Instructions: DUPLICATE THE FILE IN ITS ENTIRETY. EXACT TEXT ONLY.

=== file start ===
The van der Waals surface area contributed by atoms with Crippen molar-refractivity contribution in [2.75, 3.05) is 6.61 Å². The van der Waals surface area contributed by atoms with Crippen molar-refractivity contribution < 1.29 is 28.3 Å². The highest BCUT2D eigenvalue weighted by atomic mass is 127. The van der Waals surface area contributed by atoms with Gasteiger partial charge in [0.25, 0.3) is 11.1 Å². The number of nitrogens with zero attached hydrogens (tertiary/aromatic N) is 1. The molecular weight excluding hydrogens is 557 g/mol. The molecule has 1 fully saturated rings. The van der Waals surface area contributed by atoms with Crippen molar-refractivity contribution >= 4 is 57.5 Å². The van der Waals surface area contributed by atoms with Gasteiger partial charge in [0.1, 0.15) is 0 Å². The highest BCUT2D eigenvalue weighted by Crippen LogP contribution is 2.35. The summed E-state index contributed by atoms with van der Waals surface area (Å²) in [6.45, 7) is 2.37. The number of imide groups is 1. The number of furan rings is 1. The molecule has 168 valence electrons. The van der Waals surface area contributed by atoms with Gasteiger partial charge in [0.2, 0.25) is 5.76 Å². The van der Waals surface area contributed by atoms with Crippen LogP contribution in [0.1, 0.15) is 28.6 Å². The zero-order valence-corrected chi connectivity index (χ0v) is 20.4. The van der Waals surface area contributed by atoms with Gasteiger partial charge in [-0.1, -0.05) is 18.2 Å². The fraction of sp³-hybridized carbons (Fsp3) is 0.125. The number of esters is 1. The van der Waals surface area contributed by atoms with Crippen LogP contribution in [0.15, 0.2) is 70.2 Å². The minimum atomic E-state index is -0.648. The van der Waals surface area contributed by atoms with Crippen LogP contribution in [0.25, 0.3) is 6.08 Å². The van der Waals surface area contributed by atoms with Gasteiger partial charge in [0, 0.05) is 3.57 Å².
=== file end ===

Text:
The van der Waals surface area contributed by atoms with Crippen molar-refractivity contribution in [2.75, 3.05) is 6.61 Å². The van der Waals surface area contributed by atoms with Crippen molar-refractivity contribution < 1.29 is 28.3 Å². The highest BCUT2D eigenvalue weighted by atomic mass is 127. The van der Waals surface area contributed by atoms with Gasteiger partial charge in [0.25, 0.3) is 11.1 Å². The number of nitrogens with zero attached hydrogens (tertiary/aromatic N) is 1. The molecular weight excluding hydrogens is 557 g/mol. The molecule has 1 fully saturated rings. The van der Waals surface area contributed by atoms with Crippen molar-refractivity contribution >= 4 is 57.5 Å². The van der Waals surface area contributed by atoms with Gasteiger partial charge in [0.1, 0.15) is 0 Å². The highest BCUT2D eigenvalue weighted by Crippen LogP contribution is 2.35. The summed E-state index contributed by atoms with van der Waals surface area (Å²) in [6.45, 7) is 2.37. The number of imide groups is 1. The number of furan rings is 1. The molecule has 168 valence electrons. The van der Waals surface area contributed by atoms with Gasteiger partial charge in [0.2, 0.25) is 5.76 Å². The van der Waals surface area contributed by atoms with Crippen LogP contribution in [0.1, 0.15) is 28.6 Å². The zero-order valence-corrected chi connectivity index (χ0v) is 20.4. The van der Waals surface area contributed by atoms with Gasteiger partial charge in [-0.1, -0.05) is 18.2 Å². The fraction of sp³-hybridized carbons (Fsp3) is 0.125. The number of esters is 1. The van der Waals surface area contributed by atoms with Crippen LogP contribution in [0.15, 0.2) is 70.2 Å². The minimum atomic E-state index is -0.648. The van der Waals surface area contributed by atoms with Crippen LogP contribution in [0.25, 0.3) is 6.08 Å². The van der Waals surface area contributed by atoms with Gasteiger partial charge in [0, 0.05) is 3.57 Å².